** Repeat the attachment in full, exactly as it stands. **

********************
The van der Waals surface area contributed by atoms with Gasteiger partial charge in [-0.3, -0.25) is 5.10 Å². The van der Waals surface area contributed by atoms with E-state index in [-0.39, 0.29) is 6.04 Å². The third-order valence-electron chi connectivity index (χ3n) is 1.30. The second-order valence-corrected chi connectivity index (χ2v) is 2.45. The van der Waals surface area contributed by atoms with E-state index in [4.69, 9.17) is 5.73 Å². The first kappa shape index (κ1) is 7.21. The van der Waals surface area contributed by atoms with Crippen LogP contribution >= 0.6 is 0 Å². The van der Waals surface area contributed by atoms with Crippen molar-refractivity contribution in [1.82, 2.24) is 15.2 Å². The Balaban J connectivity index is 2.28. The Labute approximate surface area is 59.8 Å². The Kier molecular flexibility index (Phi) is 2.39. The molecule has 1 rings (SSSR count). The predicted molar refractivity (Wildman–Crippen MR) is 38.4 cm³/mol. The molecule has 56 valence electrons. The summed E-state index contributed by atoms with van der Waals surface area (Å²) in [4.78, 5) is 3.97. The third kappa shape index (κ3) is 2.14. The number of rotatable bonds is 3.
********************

The van der Waals surface area contributed by atoms with Gasteiger partial charge in [-0.3, -0.25) is 5.10 Å². The van der Waals surface area contributed by atoms with E-state index in [-0.39, 0.29) is 6.04 Å². The third-order valence-electron chi connectivity index (χ3n) is 1.30. The second-order valence-corrected chi connectivity index (χ2v) is 2.45. The van der Waals surface area contributed by atoms with E-state index in [4.69, 9.17) is 5.73 Å². The first kappa shape index (κ1) is 7.21. The van der Waals surface area contributed by atoms with Crippen LogP contribution >= 0.6 is 0 Å². The van der Waals surface area contributed by atoms with Crippen molar-refractivity contribution in [1.82, 2.24) is 15.2 Å². The Balaban J connectivity index is 2.28. The Labute approximate surface area is 59.8 Å². The Kier molecular flexibility index (Phi) is 2.39. The molecule has 1 rings (SSSR count). The predicted molar refractivity (Wildman–Crippen MR) is 38.4 cm³/mol. The molecule has 56 valence electrons. The summed E-state index contributed by atoms with van der Waals surface area (Å²) in [4.78, 5) is 3.97. The third kappa shape index (κ3) is 2.14. The number of rotatable bonds is 3.